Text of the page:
Support system for special needs pupils in Leeds ‘broken’ as families ‘let down’

The system for offering tailored support to children with special needs is “broken”, according to one of Leeds Council’s most senior directors.

Local authorities across the country are being overwhelmed with requests from parents to draw up an education, health and care plan (EHCP) for their child. The plans are supposed to help pupils with additional needs navigate their way through school.

But the post-pandemic spike in these requests has led to severe delays. The parents of one boy with autism and ADHD recently received a £7,000 payout from Leeds City Council after it was revealed he’d been out of school for three years.

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The local authority apologised after an Ombudsman investigation found it had “lost control” of the boy’s education and that there’d been a delay in reviewing his EHCP.

Civic Hall in Leeds.Civic Hall in Leeds.
Civic Hall in Leeds.

The chair of the council’s children scrutiny board, Councillor Dan Cohen, said families were being “let down”.

Speaking at a board meeting on Tuesday, Julie Longworth, the council’s interim director for children and families, insisted the pressure on the system was a “national” issue.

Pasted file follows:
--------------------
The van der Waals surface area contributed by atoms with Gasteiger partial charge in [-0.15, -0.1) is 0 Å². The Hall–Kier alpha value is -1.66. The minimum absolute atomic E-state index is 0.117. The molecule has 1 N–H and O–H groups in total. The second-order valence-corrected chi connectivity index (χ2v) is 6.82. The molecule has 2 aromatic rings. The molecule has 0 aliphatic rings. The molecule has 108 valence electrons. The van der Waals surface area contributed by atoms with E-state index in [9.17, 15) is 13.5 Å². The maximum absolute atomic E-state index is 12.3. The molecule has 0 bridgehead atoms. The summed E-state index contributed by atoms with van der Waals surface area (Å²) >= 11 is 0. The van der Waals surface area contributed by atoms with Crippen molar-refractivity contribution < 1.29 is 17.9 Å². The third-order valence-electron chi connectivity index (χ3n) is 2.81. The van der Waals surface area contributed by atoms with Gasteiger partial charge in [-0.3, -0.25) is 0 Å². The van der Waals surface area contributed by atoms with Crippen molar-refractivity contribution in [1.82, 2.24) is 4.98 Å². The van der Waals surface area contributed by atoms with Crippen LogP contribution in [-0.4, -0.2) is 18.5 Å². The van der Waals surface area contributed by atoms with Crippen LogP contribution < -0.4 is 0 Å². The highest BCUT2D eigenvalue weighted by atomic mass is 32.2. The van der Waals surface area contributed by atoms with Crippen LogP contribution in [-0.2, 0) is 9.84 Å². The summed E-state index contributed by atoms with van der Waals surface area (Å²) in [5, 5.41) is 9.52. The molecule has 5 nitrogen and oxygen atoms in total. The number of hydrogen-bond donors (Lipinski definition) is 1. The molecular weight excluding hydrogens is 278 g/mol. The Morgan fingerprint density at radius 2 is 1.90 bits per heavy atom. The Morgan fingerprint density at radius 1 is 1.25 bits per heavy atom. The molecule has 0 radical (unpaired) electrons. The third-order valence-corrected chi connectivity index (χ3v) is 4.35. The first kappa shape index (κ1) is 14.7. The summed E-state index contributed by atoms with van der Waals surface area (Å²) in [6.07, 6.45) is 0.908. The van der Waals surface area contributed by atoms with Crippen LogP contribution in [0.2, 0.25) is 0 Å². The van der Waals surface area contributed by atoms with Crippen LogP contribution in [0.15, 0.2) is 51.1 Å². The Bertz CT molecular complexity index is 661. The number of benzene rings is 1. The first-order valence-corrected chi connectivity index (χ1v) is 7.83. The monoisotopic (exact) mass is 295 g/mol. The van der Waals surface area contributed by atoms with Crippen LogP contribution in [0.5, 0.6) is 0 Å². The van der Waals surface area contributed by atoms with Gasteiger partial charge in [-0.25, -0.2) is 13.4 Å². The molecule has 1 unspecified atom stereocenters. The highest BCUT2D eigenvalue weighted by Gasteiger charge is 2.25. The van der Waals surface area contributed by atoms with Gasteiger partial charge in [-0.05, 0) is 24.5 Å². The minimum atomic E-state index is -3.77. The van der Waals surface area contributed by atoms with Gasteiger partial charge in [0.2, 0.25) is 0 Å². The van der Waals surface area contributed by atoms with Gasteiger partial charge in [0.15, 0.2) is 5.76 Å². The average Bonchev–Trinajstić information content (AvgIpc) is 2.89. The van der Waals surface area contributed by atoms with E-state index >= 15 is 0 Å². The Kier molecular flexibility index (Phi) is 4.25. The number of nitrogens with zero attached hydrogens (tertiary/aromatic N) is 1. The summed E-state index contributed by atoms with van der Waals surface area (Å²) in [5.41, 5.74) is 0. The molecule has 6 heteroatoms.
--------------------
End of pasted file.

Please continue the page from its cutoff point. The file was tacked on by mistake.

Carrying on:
Ms Longworth said: “We’ve got a broken system.

“What we have is an adversarial system where parents feel they have to fight. They feel that the EHCP is their golden ticket to get the support they need to meet the needs of the child.

“We need to change that.”

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Ms Longworth said “early intervention” was key” in ensuring children don’t suffer such issues and in therefore reducing pressure on the system.

Coun Cohen said the local authority needed to make “definitive progress” in addressing the backlog of referrals by “the end of the year”.

“When the system doesn’t work, the stress it causes is significant,” he told the meeting.

“I know a number of parents, particularly some who’ve got in touch with me since I took on this role (as chair of the scrutiny board), are being badly let down.”